- Wilms tumour: This is a cancer of the kidneys. It accounts for around 4% of all cancer cases in children.
The good news is that childhood cancer survival rates have improved in recent years. Around 80% of children diagnosed with cancer in the UK will survive for at least five years. This is up from about 50% in the 1970s.
What are the signs of cancer in children?
Some of the most common signs and red-flag symptoms of suspected cancer in children include:
- Unexplained lump, swelling, swollen lymph nodes or mass anywhere on the body
- Tummy (abdominal) pain or swelling that doesn’t go away
- Back or bone pain that doesn’t go away, or pain that wakes your child up in the night
- Unexplained seizures (fits), neurological symptoms and changes in behaviour and mood
- Headaches that don’t go away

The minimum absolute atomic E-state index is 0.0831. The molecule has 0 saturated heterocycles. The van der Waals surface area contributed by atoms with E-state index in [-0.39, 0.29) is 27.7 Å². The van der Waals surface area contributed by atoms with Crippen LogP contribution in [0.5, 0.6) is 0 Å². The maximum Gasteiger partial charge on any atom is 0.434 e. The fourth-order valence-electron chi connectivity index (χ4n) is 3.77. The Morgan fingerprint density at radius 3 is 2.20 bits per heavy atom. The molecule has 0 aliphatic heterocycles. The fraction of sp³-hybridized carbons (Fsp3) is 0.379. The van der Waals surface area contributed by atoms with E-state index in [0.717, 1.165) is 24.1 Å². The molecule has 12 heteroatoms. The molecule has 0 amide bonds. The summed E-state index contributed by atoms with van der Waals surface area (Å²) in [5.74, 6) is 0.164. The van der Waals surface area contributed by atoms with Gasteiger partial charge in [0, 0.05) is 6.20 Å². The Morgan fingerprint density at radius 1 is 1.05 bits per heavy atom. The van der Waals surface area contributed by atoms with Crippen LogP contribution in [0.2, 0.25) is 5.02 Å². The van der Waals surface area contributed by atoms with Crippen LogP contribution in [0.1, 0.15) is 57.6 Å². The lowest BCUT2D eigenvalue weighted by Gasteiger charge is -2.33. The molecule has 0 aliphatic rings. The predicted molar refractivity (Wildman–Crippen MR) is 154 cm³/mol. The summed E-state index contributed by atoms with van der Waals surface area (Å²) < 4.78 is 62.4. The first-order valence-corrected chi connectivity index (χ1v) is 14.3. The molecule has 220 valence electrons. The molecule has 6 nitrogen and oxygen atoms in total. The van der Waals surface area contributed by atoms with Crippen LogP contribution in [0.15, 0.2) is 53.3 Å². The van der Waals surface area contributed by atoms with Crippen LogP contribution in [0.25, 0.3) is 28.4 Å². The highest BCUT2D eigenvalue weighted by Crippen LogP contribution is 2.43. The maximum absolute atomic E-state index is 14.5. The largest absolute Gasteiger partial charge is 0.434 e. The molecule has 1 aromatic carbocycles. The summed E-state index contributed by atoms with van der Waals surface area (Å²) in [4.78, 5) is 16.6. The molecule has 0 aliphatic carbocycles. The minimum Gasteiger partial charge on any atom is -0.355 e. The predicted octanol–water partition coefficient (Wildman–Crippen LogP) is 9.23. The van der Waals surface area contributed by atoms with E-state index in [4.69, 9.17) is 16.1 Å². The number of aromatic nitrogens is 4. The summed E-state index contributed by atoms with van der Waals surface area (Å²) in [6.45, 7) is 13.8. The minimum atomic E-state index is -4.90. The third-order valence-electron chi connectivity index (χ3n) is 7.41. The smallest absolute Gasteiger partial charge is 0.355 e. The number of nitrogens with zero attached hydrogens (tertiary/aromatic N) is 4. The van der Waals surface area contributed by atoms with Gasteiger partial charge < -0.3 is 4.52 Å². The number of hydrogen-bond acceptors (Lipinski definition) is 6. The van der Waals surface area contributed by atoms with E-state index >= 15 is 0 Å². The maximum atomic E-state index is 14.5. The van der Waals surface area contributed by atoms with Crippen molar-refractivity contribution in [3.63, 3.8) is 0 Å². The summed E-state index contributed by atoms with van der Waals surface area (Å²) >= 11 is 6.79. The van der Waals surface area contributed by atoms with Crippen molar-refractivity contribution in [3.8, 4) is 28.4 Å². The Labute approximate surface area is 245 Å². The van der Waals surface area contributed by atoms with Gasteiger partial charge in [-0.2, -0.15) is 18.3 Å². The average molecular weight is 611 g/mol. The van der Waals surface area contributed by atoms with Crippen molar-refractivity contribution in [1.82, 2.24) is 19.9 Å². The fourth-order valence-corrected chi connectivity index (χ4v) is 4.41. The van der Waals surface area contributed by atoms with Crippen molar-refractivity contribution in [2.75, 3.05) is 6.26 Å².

- Frequent or unexplained bruising or a rash of small red or purple spots
- Unusual paleness
- Sudden weight loss
- Feeling tired all the time
- Leg weakness
- Frequent infections or flu-like symptoms
- Unexplained vomiting, especially early morning vomiting, and abdominal distension
- Unexplained fever, high temperature or sweating or night sweats
- Feeling short of breath
- Changes in the appearance of the eye or unusual eye reflections in photos
It is important to remember that these symptoms are not always cancer, and your child may experience different symptoms worth noting, such as easy bruising of the skin, which can cause a lot of parental concern.